Finding Voice

Just as the film Amadeus managed to make Mozart’s music almost a character in the movie, so too in this movie, voice becomes a character.  Voice here means more than sounds. It means a smooth flow of sounds that signify something significant.  Not only does Prince Albert find a voice, the whole Empire finds a voice.  A voice that resonates with the both the pain of having to say what has to be said and also saying it, such a voice that ‘moves’.

Today, the sound-bite, gives us an endless flow of little nuggets and asides that fills a gap, like a piece of candy gives comfort. Yet no nourishment happens.  Voice takes up time and makes time to engage.   Firth does an excellent job showing this. And Rush reveals himself as the mid-wife of Voice: he shows a solitary brooding can never make for a speech (even if Shakespeare indulges this myth at times).  In the end, the King’s Speech is less about a King and more about the many times we find people waiting for someone to say something about an issue and we balk and barricade ourselves in the quiet but false knowledge that someone else can say what has to be said. The courage talked about both in the film and about the film, covers as much the confrontation with a disability as it does a confrontation with willfully not speaking out.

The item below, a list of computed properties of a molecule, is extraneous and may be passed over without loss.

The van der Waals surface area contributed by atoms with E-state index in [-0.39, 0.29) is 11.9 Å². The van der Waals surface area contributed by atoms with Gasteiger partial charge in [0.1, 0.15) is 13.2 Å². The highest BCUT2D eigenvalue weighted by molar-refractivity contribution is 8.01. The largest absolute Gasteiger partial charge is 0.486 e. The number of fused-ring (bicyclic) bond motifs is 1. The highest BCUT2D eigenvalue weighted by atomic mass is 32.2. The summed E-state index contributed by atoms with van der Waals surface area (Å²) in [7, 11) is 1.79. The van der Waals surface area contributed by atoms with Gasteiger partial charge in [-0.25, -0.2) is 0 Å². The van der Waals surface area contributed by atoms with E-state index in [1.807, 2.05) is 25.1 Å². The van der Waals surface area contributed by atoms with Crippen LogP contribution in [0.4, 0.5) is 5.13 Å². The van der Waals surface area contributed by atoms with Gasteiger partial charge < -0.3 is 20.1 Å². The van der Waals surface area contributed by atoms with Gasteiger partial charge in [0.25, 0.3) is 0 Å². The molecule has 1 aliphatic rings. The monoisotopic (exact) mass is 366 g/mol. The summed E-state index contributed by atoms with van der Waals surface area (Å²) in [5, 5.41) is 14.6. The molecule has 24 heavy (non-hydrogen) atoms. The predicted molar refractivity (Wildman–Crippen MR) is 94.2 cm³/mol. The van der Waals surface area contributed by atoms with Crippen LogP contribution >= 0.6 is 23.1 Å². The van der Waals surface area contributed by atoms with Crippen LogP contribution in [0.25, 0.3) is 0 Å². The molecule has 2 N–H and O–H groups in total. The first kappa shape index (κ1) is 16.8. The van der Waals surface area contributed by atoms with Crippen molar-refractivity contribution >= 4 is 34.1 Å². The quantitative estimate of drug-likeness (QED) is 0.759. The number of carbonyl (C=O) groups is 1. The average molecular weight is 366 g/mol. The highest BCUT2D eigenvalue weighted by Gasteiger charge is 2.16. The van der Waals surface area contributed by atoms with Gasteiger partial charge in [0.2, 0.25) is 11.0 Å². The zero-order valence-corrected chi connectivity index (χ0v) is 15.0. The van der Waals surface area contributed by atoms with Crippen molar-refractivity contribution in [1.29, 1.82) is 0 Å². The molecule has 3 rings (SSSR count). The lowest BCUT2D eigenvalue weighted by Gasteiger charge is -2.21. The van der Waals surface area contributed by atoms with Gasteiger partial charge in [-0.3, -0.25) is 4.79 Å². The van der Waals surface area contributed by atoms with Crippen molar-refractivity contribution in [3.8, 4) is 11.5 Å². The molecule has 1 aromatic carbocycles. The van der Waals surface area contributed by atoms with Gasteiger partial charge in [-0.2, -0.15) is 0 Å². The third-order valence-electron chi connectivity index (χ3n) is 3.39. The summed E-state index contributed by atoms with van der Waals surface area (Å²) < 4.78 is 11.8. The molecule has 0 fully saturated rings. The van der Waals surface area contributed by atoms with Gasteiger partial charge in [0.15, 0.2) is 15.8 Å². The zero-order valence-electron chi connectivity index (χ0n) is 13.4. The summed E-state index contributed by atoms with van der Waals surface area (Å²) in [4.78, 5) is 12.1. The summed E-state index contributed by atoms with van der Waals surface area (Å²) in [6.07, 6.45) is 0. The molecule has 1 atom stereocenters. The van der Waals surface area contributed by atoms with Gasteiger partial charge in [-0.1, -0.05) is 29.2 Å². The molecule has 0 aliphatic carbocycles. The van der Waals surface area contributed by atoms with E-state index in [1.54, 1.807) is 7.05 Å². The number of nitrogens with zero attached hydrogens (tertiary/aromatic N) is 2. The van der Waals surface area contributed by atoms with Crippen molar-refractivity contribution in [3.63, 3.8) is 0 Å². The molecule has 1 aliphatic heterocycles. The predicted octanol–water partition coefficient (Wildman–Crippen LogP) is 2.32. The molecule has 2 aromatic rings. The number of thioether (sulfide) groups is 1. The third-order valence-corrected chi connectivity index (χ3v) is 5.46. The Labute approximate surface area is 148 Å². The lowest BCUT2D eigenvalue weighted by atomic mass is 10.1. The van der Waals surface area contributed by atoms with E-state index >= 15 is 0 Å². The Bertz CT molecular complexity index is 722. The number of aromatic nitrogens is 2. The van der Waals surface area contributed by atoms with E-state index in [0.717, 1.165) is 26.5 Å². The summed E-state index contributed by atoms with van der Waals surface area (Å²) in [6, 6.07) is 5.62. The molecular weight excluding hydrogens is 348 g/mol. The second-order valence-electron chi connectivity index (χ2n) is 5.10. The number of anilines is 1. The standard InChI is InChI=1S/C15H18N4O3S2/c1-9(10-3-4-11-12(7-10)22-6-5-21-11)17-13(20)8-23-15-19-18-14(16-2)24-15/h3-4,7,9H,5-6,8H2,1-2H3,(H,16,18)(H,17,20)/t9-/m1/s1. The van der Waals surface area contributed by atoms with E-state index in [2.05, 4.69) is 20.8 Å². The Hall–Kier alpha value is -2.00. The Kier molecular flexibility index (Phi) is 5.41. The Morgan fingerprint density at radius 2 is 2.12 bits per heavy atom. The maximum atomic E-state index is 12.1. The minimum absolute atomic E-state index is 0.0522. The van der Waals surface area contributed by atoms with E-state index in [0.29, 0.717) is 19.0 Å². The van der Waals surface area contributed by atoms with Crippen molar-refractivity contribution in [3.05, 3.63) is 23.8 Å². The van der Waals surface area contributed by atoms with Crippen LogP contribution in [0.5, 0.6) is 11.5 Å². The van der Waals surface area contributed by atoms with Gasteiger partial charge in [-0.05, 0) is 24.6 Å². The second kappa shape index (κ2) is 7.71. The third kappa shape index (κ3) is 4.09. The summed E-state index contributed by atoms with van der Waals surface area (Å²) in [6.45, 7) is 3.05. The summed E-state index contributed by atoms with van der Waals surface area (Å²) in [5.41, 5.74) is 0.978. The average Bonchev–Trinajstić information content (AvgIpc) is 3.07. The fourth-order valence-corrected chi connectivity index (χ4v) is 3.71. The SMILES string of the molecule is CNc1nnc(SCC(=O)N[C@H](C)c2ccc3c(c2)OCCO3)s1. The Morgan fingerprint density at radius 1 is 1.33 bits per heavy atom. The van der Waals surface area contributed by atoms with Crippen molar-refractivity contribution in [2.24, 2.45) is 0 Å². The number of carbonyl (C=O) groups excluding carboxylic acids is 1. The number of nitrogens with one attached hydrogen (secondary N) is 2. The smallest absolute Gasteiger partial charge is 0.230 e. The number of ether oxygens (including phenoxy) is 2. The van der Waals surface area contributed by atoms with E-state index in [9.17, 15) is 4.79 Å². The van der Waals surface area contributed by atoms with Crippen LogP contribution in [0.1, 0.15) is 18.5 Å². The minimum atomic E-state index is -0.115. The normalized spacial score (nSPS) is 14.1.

Even more relevant, in an internet age, where a good idea might replicate and bounce across a lot of places, the value of a genuine voice becomes all the more compelling.  In this age,  the ‘microphone’ or indeed the camera no longer inhibits or  causes the fear, instead the dispersed swarms of search engine ‘bots’ that capture all and store it forever haunts writers.